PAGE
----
Spotlight search plays a major role in finding items on Mac. Just like Windows Search does on Windows. You can press Command + Space (Spotlight keyboard shortcut) to start Spotlight Search and find anything on your Mac. While it works closely with native apps, you can also search online using it. That said, it has a few shortcomings. So Alfred 4 can easily replace it with several app integrations and lots of smart tricks up his sleeve.
Alfred 4 is able to take your research experience to the next level. Those with technical knowledge can also take advantage of the Workflow add-on to create complex automation. If you are confused between Alfred 4 and the default Spotlight search, read on to find all the differences.
Simultaneous use of Spotlight and Alfred 4
Let’s get it straight. You can easily use Spotlight Search and Alfred 4 side by side. All you need to do is assign a different keyword for Alfred 4 and keep the default Command + Space shortcut for Spotlight search.
However, this is not a practical solution. You can choose one of the two and assign a hotkey combination for better workflow.
Look and feel
Let’s talk a bit about the look of the search bar on both Spotlight Search and Alfred 4. The default Spotlight search has a gray theme and matches the rest of the operating system perfectly. Switch to a dark theme and the Spotlight search menu follows that with a similar look.
Alfred looked a bit overwhelmed with Apple’s default solution. With v4.0, the company took the thematic part seriously and added a lot of options.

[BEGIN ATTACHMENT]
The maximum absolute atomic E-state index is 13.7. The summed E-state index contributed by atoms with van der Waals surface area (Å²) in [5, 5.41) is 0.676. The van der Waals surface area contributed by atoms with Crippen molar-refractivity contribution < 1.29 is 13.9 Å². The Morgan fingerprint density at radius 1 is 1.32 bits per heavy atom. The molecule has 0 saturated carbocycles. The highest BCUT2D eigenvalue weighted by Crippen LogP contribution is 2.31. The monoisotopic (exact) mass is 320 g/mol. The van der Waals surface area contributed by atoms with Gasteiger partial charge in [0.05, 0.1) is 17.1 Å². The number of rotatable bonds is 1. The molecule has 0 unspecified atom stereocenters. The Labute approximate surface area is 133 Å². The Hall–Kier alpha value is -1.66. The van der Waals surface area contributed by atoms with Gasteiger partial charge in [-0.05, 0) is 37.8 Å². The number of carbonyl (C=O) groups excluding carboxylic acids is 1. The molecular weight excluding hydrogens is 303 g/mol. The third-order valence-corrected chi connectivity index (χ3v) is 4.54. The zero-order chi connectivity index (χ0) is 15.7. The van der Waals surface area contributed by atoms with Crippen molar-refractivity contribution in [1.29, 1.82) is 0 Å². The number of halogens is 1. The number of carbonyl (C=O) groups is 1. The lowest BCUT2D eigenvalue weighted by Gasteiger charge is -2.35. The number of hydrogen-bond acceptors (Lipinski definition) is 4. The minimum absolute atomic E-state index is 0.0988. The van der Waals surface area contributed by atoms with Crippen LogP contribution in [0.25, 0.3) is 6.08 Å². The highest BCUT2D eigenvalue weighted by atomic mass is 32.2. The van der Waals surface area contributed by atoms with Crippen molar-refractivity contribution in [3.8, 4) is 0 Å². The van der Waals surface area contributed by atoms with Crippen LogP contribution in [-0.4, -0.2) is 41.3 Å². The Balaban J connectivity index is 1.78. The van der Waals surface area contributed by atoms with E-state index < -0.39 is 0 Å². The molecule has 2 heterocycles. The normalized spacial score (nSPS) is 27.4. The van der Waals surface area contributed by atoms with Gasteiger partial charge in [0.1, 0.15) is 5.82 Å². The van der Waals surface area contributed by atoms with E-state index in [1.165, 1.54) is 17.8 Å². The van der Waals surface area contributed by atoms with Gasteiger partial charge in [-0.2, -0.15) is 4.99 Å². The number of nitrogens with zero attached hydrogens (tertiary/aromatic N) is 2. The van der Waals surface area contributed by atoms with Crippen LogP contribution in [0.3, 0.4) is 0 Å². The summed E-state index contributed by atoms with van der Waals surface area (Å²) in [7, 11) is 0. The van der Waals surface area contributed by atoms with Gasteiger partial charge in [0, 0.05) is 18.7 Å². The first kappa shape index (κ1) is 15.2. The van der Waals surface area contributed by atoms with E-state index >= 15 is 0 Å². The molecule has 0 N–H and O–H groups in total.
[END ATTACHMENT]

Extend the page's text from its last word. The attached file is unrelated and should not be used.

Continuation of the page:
Go to Alfred’s Preferences menu and open Appearance. You can choose any of ten themes including classic theme, dark theme, teal theme, high contrast, etc. We mostly prefer Alfred’s default macOS theme because it intelligently blends with macOS.
Alfred easily beats when it comes to font customization. Go to Alfred’s Preferences menu and you can choose from dozens of fonts to personalize the experience.
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Search function and interesting tips
Let’s talk about the main reason for choosing a third-party Spotlight search alternative. The default search feature is limited to proprietary apps and a handful of third-party services. Let’s talk about it.
Using the default Spotlight search, you can find installed apps, bookmarks and history (Safari browser), documents, folders, images, music, movies, presentations, spreadsheets. calculation, etc.
The features don’t end there. You can use Spotlight search to solve basic calculations using the default macOS calculator app. For example, you can type “5 * 40 + 78” in Spotlight search, and it will provide accurate answers using Calculator app.
Another cool tip is the currency conversation. Run the Spotlight search and type $ 50 in euros or pounds, and it will return the correct answers using the Yahoo Finance service.
Siri also benefits from a neat integration with Spotlight. When you type the query into the search bar, you will notice the Siri suggestions just below the search box. Spotlight search is very useful for managing content stored in Apple apps. Wait until you see Alfred’s abilities.